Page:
AWS Firewall Manager is a security management service you use to centrally configure and manage firewall rules and other protections across the AWS accounts and applications in your organization. Using Firewall Manager, you can roll out AWS WAF rules, create AWS Shield Advanced protections, configure and audit Amazon Virtual Private Cloud (Amazon VPC) security groups, and deploy AWS Network Firewalls. Use Firewall Manager to set up your protections just once and have them automatically applied across all accounts and resources within your organization, even as new resources and accounts are added.

Domain 5: Network and Content Delivery

This is a very important domain and you'll definitely need a separate resource to help study it. AWS is testing the student to see how they can implement networking features and connectivity, configure domains, DNS services, and content delivery and troubleshoot network connectivity issues.

VPC Configuration

This a very large topic and impossible to cover in detail. All of the aforementioned cloud training providers covered this in-depth. To get started, you could take a look at the VPC FAQs. These are some of the better faqs on AWS.

A VPC can span multiple Availability Zones but a subnet must reside within a single Availability Zone. When you launch an Amazon EC2 instance, you must specify the subnet in which to launch the instance. The instance will be launched in the Availability Zone associated with the specified subnet. You are initially limited to launching 20 Amazon EC2 instances at any one time and a maximum VPC size of /16 (65,536 IP addresses) and a minimum of /28 (16 IP addresses).

Network ACLs are stateless. If you allow traffic in, you must also allow traffic out. NACLs operate at the subnet level.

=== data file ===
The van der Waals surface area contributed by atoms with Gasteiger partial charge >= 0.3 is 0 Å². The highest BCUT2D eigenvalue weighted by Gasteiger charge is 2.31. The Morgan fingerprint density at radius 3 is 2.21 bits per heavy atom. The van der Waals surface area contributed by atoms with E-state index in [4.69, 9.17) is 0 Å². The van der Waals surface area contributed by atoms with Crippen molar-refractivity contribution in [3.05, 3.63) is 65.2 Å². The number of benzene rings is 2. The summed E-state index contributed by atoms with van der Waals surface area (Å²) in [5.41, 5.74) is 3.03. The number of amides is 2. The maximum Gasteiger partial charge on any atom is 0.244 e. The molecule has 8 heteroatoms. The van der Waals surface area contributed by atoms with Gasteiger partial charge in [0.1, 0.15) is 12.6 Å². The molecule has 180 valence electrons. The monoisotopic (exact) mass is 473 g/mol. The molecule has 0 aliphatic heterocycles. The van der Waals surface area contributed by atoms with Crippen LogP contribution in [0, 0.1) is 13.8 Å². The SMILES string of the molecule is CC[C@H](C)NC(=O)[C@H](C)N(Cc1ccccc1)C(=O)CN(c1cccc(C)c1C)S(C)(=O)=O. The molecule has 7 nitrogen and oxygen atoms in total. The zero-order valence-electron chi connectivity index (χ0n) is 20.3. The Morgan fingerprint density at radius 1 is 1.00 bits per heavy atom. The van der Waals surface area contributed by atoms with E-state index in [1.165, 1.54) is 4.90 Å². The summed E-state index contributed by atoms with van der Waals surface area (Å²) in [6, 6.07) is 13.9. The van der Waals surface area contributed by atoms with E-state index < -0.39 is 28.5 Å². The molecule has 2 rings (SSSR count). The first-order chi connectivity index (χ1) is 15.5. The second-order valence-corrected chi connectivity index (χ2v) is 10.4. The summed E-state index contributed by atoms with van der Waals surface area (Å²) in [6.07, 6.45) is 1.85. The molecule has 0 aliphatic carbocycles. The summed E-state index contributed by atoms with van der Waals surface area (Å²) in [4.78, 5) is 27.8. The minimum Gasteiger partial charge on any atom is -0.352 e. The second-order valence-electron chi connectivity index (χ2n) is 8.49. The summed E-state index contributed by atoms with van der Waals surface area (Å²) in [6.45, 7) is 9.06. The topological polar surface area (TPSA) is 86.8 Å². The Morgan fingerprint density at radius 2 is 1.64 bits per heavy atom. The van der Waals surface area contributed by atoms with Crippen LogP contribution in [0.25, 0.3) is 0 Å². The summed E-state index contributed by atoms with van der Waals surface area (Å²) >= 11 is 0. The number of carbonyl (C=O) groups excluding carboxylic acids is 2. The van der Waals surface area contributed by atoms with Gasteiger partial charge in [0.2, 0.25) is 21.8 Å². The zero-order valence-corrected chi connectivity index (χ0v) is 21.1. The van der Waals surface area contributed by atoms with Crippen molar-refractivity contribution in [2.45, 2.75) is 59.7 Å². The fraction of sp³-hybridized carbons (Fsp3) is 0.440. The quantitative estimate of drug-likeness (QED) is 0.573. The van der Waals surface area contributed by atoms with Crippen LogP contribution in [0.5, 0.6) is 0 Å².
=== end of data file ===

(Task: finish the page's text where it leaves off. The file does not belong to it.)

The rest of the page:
Security Groups are stateful. By default, if you allow traffic in, it will be allowed out unless you add an explicit deny. Security Groups operate at the instance level.
You may get asked to troubleshoot a scenario where an EC2 instance is not reachable or communication between two components is blocked. Because they operate at different levels of the VPC, you will need to ensure that both the NACLs and Security Groups are working together.

CIDR blocks

When you setup a VPC and subnets, you must specify a CIDR block of IP addresses for both. Your subnet CIDR block will be a subset of your VPC CIDR block. Remember that 256 is the maximum in an octet so if you need more than that, you need to shift left to the next octet.

*/28 gives 16 IP Addresses
*/24 gives 256 IP Addresses (1 octet)
*/16 gives 65636 IP Addresses (2 octets)

When assigning IPs to subnets, you can't overlap them. For each CIDR block assigned to a subnet, AWS reserves 5 IP addresses for it's own use.

VPC Connectivity Options

You should also understand the different connectivity options from and to VPCs and this whitepaper gives you a good place to start. It covers:

  • Network-to-Amazon VPC Connectivity - How to connect remote networks (such as an existing data center or office network) with your Amazon VPC environment.
  • Amazon VPC-to-Amazon VPC Connectivity - How to connect VPCs together. These can be with your own account or other accounts.
  • Internal User-to-Amazon VPC Connectivity - Allow users access to your VPC.

You need to know the difference between a VPN, Direct Connect and a Transit VPC and also how they can complement each other. Also know the difference between a Virtual Private Gateway and a Customer Gateway.

AWS PrivateLink is a highly available, scalable technology that enables you to privately connect your VPC to supported AWS services, services hosted by other AWS accounts (VPC endpoint services), and supported AWS Marketplace partner services.

Route 53

Amazon Route 53 provides highly available and scalable Domain Name System (DNS), domain name registration, and health-checking web services. You could start with the faqs.
A hosted zone in Route 53 is analogous to a traditional DNS zone file; it represents a collection of records that can be managed together, belonging to a single parent domain name. There are several record types that you can use within a hosted zone but these are the most important: